Towards improving diabetes care among Arabic-speaking background immigrant population: examining cultural and health beliefs

2017-02-17T03:10:32Z (GMT) by Alzubaidi , Hamzah Tareq Salih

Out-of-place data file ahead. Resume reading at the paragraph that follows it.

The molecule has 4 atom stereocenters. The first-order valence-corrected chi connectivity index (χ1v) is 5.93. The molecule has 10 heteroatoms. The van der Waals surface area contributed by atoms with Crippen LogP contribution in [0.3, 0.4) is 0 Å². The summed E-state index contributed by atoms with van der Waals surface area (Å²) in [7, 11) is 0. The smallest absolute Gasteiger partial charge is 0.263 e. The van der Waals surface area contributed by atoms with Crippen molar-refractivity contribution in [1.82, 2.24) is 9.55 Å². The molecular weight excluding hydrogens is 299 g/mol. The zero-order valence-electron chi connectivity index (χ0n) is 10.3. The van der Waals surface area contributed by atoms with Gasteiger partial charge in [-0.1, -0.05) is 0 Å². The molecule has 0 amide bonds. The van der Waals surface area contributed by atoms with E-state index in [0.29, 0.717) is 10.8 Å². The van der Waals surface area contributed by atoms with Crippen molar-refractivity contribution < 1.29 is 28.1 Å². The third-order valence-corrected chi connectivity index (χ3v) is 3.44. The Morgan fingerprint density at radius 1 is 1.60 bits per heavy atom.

Type 2 Diabetes Mellitus (T2DM) is currently recognised as a major health issue. Individuals with T2DM are at higher risk of developing a number of microvascular, macrovascular and neuropathic complications. Globally, the prevalence of T2DM is increasing at epidemic rates and it is reaching alarming levels worldwide. Published data confirms that management of diabetes is more challenging among minority ethnic groups, compared to the general population, for several reasons: higher diabetes-related morbidity and mortality rates, worse glycaemic control, underutilisation of medical services, lower adherence rates, cultural and communication barriers. Understanding the relationship between patients’ cultural and health beliefs and diabetes self-care practices such as dietary behaviours, exercise, self-monitoring of blood glucose and medication-taking has been shown to provide an opportunity to inform development of culturally appropriate diabetes education. Drawing on substantial evidence documenting its effect on clinical outcome measures, the provision of culturally appropriate diabetes self-management education is widely acknowledged as an integral component of diabetes care among ethnic minority groups. Currently, there is a large body of research on cultural beliefs and diabetes experiences that have been conducted among ethnic minority groups such as Latinos/Hispanics, African Americans, Asians, Pacific Islanders and others. Anecdotally, it is known that ASB immigrants have a strong sense of cultural identity, adherence to their traditional and cultural norms and do not assimilate easily into western host society. There is, however, little research conducted among Arabic-speaking background (ASB) immigrants. Diabetes experiences from the perspective of ASB immigrants in Australia were needed to be explored to identify difficulties in performing self-management activities and to recognise modifiable health beliefs that are associated with non-adherence behaviours. This research, through the two stages reported herein, has investigated ASB immigrants’ views and beliefs about diabetes, identified issues in quality use of medicines, explored factors that influenced health care seeking behaviours, assessed diabetes learning needs and preferences, and measured the relationship between health beliefs, adherence and glycaemic control. Prior to this study, little was known about the diabetes profile, cultural and health beliefs and barriers to diabetes care among ASB immigrants in Australia. The results obtained highlighted poorer knowledge about diabetes and its management among ASB immigrants, compared to their English-speaking background (ESB) counterparts. Arabic-speaking background immigrants intentionally delayed accessing medical services when they experienced classical signs of diabetes, so diabetes complications were already developed at the time of diagnosis for the vast majority of them. Diabetes control of ASB immigrants was suboptimal and they were significantly less adherent to all aspects of diabetes self-care activities (dietary behaviours, exercise and physical activity, foot care, SMBG and medication-taking) than the ESB group. The negative health beliefs held by ASB immigrants were associated with non-adherence behaviours and with worse glycaemic control. This research has made a significant contribution to diabetes treatment adherence research in an ASB immigrant population. Findings of this research provide detailed information about the interplay between an individual’s cultural and health beliefs, adherence behaviour and glycaemic control. Such understanding, which has previously been lacking, may assist diabetes health professionals in planning culturally appropriate diabetes interventions and establishing best practice for this ethnic minority group.